While I couldn’t get my computer to repeat ‘Hello World’ on the screen if my life depended on it, I have learned through painful experience which programmers I can trust and which I can’t. There are guys that will duck and weave on the simplest question, and then there are the guys that are so rock solid, you always take them at face value.
One such rock is software engineer Todd Johnson, the lead programmer on Oddworld: Abe’s Exoddus. His mission for the last year has been to lead six other programmers in creating a new game from the bones of the old. On paper, Todd’s job might have looked easy. After all, this new game is based on an existing software ‘engine.’ All he had to do was pop and swap old art and design with new, right?
‘There is very little from the old game that didn’t get worked on,’ answers Johnson. ‘We changed how files get loaded off disc, how objects communicate with each other, the way levels are laid out, the animation compression, even the arrangement of VRAM. We added new characters as well as motions and AI to existing characters.’ Limited RAM means that using an existing engine could even prove a problem. ‘Every change required a search for something to remove or streamline,’ says Todd.
On top of everything else, there is pure innovation. Of all the features in the game, ‘I would have to say the QuikSave feature is the most impressive,’ says Johnson. ‘A big reason this game will be much more fun than the first is the ability to save anywhere. The frustration of dying and playing the same thing over again is gone.’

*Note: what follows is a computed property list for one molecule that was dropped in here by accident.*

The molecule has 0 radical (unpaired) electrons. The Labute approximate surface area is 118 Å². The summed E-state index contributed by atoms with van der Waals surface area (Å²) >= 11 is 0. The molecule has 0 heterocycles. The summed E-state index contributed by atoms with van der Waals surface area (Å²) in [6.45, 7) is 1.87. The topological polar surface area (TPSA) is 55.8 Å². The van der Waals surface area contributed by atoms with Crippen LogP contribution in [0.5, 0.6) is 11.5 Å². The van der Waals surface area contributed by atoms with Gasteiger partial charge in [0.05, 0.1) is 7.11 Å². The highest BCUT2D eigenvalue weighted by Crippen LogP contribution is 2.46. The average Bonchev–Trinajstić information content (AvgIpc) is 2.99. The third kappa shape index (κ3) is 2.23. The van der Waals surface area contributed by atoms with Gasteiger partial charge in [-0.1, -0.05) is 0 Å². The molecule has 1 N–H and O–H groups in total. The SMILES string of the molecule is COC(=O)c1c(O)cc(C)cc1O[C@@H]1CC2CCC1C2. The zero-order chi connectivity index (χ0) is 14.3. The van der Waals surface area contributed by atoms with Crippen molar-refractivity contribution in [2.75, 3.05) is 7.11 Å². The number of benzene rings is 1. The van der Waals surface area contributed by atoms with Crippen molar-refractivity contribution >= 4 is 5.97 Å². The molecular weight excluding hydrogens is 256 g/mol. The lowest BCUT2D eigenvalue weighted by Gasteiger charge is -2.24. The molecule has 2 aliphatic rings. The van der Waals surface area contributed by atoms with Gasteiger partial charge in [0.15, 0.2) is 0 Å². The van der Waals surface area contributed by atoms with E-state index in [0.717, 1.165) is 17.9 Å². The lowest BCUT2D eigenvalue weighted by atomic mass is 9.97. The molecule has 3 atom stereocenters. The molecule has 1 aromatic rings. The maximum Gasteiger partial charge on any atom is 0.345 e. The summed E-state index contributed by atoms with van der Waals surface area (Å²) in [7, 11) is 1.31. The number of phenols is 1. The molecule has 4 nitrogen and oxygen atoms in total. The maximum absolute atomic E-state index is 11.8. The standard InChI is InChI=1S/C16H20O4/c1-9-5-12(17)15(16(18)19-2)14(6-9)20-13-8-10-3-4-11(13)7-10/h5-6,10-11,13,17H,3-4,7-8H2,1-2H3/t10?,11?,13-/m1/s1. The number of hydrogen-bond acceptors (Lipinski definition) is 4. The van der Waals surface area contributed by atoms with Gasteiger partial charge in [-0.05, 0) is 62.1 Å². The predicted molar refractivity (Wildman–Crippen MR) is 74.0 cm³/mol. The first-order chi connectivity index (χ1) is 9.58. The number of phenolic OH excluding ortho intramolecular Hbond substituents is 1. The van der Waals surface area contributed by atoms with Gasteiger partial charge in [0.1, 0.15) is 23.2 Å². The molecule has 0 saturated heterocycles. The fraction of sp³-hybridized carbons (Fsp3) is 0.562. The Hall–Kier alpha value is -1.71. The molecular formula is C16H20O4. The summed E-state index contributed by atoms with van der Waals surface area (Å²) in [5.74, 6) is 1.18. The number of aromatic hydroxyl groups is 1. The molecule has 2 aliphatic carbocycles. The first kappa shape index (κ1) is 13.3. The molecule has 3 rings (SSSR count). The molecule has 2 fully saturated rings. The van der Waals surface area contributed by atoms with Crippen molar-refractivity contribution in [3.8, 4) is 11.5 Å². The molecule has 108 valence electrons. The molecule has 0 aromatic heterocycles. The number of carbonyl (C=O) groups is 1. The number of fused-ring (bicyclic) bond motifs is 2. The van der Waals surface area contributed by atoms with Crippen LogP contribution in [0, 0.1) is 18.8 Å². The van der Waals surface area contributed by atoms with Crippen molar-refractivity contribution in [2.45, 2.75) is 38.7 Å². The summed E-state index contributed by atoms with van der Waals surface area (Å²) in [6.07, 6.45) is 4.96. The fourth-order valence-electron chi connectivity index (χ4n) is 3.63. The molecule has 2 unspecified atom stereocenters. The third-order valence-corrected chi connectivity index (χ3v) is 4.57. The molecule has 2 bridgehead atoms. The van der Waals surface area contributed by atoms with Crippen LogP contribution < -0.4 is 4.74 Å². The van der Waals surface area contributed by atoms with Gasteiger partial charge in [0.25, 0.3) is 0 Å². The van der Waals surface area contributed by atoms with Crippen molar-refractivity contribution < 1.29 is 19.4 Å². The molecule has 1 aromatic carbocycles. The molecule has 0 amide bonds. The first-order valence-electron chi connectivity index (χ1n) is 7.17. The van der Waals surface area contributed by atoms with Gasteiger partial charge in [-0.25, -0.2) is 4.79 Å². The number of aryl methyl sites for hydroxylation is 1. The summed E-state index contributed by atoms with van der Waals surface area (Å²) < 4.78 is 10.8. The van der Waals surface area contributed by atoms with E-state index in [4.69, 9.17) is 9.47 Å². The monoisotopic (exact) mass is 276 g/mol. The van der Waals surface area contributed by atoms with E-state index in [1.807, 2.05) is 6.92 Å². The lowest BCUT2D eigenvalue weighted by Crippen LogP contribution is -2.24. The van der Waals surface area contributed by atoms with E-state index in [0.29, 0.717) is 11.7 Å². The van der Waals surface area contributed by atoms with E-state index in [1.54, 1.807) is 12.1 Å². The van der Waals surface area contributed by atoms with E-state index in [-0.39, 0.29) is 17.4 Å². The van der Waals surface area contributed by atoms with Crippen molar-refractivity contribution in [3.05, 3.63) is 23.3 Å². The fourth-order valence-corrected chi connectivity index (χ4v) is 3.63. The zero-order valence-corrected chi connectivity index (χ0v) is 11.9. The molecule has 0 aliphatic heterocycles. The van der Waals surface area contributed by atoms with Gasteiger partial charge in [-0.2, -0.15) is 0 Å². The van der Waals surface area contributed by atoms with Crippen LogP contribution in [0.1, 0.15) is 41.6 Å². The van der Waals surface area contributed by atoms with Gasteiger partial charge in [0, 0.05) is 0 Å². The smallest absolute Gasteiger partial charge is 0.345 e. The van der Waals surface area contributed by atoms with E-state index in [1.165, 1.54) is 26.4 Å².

And then there are the things you have to dig to find. ‘I literally spent months working on the Mudokon emotional states,’ says Todd. ‘The feature is more of a fun factor for the player who treats the game like a toy and just goofs off with it.’ When you get your hands on the game, line up a bunch of Mudokons, slap the first one, and watch the carnage that ensues.
With seven programmers, not to mention dozens of designers, artists, and directors all providing input, an already complex project can become impossible. How did Todd keep everyone moving in the same direction?
‘The most important thing is to have one programmer in charge of a mechanic or character. Then that person can identify conflicts in various requests from their familiarity with the code,’ Todd replies.
‘During the debugging period, this structure breaks down because everyone is in a rush to get things fixed. Our safety net here is version control software, which allows us to roll back the code or simply look at previous versions.’
So, now that the engine is screaming in top gear, and all these cool features are on hand, isn’t it a natural to do another 2D game?
‘I will personally kill whoever tries to suggest Abe 3,’ replies Todd.
OK, pal, I’ll take you at face value.
— Paul O’Connor, Oddworld Inhabitants, 27 October 1998
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